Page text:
The family home had its own split personality, according to Dr. Alexander Macklin, the physician on two of Shackleton's three independent expeditions. He wrote that Shackleton's Irish mother, Henrietta Gavan, was "warm-hearted and altogether happy-go-lucky." His father Henry, on the other hand, was "a grave, cautious, solid Yorkshire Quaker." A Shackleton ancestor had immigrated to Ireland in the eighteenth century to open a school. Shackleton's father ran a farm and settled his family in the lush land of county Kildare. When Ernest was six years old, the elder Shackleton left farming to study medicine at Trinity College in Dublin. He became a homeopathic doctor, a vocation that provided the family with solid, upper middle-class comforts.

    Shackleton learned from his family a broad and sympathetic view of the world that helped shape his evenhanded, democratic leadership style.

    Henry Shackleton headed a strict, though apparently not oppressive, household. The Bible was read aloud in the home, and young Ernest, who had flair for the dramatic, led his siblings into the children's temperance movement. They would gather outside pubs, singing songs about the perils of alcohol-a display of youthful activism that...

Table of Contents-
  • Shackleton's WayPreface by the Honorable Alexandra Shackleton
    Introduction
    Shackleton resonates with executives in today's business world. His people-centered approach to leadership can be a guide for anyone in a position of authority. Some of today's leaders are successfully applying Shackleton's methods to their own work situations.

    1. The Path to Leadership
    The values Shackleton learned from his family helped form his uniquely progressive leadership style. He worked his way into the forefront of a new field. He turned bad experiences into valuable work lessons. He insisted on respectful competition in a business climate that often demanded cooperation.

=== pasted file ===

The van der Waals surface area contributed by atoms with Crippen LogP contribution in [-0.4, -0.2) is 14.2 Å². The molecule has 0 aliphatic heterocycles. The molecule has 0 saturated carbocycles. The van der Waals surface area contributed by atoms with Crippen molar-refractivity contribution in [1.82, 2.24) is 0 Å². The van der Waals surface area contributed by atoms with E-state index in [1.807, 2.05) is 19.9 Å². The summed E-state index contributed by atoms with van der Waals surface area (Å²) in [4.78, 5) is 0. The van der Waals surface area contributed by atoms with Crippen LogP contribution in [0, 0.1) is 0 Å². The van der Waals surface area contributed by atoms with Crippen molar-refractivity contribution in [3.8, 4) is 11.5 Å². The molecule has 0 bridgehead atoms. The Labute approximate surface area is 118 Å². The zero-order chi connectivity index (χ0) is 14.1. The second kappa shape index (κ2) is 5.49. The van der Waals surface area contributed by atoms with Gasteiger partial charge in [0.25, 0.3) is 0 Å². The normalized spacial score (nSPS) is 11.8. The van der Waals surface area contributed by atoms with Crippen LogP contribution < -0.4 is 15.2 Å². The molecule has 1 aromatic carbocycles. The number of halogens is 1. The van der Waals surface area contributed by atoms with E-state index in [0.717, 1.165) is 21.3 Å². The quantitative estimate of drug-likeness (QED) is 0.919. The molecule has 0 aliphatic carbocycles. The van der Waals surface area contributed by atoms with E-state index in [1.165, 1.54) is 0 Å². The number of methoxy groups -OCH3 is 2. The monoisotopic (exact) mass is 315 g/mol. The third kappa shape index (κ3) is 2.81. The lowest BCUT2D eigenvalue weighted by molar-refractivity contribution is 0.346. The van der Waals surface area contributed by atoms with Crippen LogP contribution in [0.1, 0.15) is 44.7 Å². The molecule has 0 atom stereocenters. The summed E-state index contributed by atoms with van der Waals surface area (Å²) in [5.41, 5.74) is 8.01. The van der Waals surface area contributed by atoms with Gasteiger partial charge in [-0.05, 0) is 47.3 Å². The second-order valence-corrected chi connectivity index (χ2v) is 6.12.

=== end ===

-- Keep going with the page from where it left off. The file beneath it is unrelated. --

Former U.S. Secretary of the Navy Richard Danzig sees Shackleton's broad cultural interests as a main ingredient of thoughtful leadership.

    2. Hiring an Outstanding Crew
    Shackleton built a crew around a core of experienced workers. He conducted unconventional interviews to find unique talent. His second in command was his most important hire. He looked for optimism and cheerfulness in the people he hired. He gave his staff the best compensation and equipment he could afford.

    James Cramer credits Shackleton's optimistic example with saving his hedge fund and TheStreet.com from an early demise.

    3. Creating a Spirit of Camaraderie
    Shackleton made careful observations before acting. He established order and routine so all workers knew where they stood. He broke down traditional hierarchies. He was fair in his dealings with his staff. He used informal gatherings to build espirit de corps.

    Eric Miller, a senior adviser at Donaldson, Lufkin & Jenrette, sees Shackleton's strategy as fitting well into today's workplace.

    4. Getting the Best from Each Individual
    Shackleton led by example. He understood and accepted his crewmen's quirks and weaknesses. He used informal one-on-one talks to build a bond with his men. He was always willing to help others get their work done. He helped each man reach his potential.

    Luke O'Neill runs Shackleton Schools in New England to put into practice Shackleton's message about individual achievement.

    5. Leading Effectively in a Crisis
    Shackleton let everyone know that he was in charge and confident of success. He inspired optimism in everyone. He put down dissent by keeping the malcontents close to him. He got everyone to let go of the past and focus on the future. He worked to keep spirits high. He sometimes led by doing nothing.

    Jeremy Larken of Octo Ltd. uses Shackleton as a model for intelligent leadership facing a crisis.

    6. Forming Teams for Tough Assignments
    Shackleton balanced talent and expertise in each team. He ensured all his groups were keeping pace. He remained visible and vigilant. He shored up the weakest links. He got teams to help each other.

    Apollo 13 commander James Lovell sees similarities in how Shackleton and he led their crews through crises.

    7. Overcoming Obstacles to Reach a Goal
    Shackleton took responsibility for getting the whole job done. Even "Old Cautious" sometimes took big risks. He found the inspiration to continue. He kept sight of the big picture. He stepped outside his work to help others.

    Jaguar's retired chief of North American operations, Mike Dale, used Shackleton's story to spur his sales crew to new heights.

    8. Leaving a Legacy